I finally made it to beach volleyball. Many of my male journalist friends had been studiously covering the sport in Beijing. One of these colleagues even caught a cold from his assiduous following of the rainy women's final between the red bikinis a.k.a. China and the white bikinis a.k.a. the U.S. (The lighter-hued bikinis prevailed.) Friday was gloriously sunny, so I figured it would be a good time to check out the vibe at the men's gold-medal match between Brazil and the U.S. Sure enough, the radio reporter in front of me was broadcasting shirtless. (In case you're wondering, the reporter was male.) The air in Beijing's Chaoyang Park smelled like sunscreen, and the cheerleaders shook their groove thangs. Things were looking fine. But here's my question: How come the male beach volleyball players were wearing shirts?
Look, the spikes and blocks on display were certainly nifty. The U.S.' Philip Dalhausser was a veritable one-man Great Wall of China during the third set, blocking practically everything the Brazilians tossed his way, helping he and his partner Todd Rogers (they're also the 2007 world champs) to claim gold by a tense final score of 23-21, 17-21, 15-4.
But many fans come to beach volleyball for the Carnival-like atmosphere. And at Carnival, clothing tends to be an optional accoutrement. Beach volleyball's female athletes oblige by wearing as little as the cheerleaders. Yes, that means sand particularly on a rainy day like the Aug. 21 women's final can sneak its way into uncomfortable places. But the dress code of the athletes helps define the overall ambience. At the table tennis, for instance, the athletes tend to wear shapeless shirts with shorts of a distressingly outdated fashion. Is it any surprise that table-tennis is not a sport at which the fans swing their hips to an internal salsa beat?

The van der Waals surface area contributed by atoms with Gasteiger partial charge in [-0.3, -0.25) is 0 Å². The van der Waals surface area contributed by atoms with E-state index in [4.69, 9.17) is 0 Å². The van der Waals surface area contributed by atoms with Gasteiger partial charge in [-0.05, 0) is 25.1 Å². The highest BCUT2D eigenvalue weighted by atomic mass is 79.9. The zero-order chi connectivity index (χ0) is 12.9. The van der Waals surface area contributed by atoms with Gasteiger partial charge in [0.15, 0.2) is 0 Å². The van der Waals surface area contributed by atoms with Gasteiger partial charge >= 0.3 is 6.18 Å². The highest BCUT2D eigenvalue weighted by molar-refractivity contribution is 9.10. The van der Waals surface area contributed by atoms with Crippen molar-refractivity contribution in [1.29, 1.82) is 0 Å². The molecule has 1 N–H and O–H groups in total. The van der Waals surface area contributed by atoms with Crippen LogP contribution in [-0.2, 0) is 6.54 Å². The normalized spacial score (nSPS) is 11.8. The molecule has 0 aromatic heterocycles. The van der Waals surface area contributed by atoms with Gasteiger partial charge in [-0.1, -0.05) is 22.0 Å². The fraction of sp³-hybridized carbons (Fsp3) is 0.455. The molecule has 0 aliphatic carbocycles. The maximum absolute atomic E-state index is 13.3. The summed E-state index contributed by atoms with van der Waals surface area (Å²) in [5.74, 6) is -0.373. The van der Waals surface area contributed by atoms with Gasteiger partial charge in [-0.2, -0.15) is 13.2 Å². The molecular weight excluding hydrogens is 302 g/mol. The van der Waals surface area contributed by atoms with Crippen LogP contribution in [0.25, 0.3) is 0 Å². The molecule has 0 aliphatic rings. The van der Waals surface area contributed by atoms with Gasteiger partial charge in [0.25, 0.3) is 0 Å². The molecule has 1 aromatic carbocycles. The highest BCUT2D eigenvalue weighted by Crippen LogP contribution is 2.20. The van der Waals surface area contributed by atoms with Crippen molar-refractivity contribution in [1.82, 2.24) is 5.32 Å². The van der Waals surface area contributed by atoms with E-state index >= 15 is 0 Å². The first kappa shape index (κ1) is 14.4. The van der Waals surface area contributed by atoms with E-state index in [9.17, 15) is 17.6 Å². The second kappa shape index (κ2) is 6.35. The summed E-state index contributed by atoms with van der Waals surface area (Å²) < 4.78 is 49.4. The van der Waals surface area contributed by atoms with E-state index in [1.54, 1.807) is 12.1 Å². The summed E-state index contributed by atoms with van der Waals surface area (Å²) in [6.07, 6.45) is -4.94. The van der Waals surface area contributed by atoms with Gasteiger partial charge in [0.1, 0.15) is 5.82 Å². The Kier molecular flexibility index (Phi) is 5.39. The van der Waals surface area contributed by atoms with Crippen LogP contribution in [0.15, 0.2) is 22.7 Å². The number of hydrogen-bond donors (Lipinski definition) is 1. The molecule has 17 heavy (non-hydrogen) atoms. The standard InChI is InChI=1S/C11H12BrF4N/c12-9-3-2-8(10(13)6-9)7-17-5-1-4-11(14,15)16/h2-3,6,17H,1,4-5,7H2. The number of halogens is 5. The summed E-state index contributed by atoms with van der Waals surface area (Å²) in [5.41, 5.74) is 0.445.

I must admit, my interest in sartorial skimpiness is not nearly as acute as those of many of my male colleagues, who diligently snapped photos of the cheerleaders during the breaks in the men's game. But in the interest of equality, I think that if the women are dressed like they're about to sun-bathe during Olympic competition, the men should be, too. At the very least, uniform parity would mean that the athletes' sun-block bills would be more equitable. And given that one of the places where beach volleyball first gained popularity in the 1920s was a French nudist colony (Franconville, a northwestern suburb of Paris, in case you're wondering) a briefer male costume would also have historical resonance.
The decision that female beach volleyball players should don abbreviated swimwear, while the men can wear mid-thigh trunks and a loose tank top, comes from the sport's international governing body, the FIVB. In fact, the regulations specify the maximum amount of a female athlete's rear end that can be covered by her swimsuit. But male sand-spikers decked out like they're about to take on Kobe and LeBron in a little two-on-two? That's completely fine. Maybe I should have stayed away from beach volleyball altogether. I'm still stumped by the sartorial rules of the game.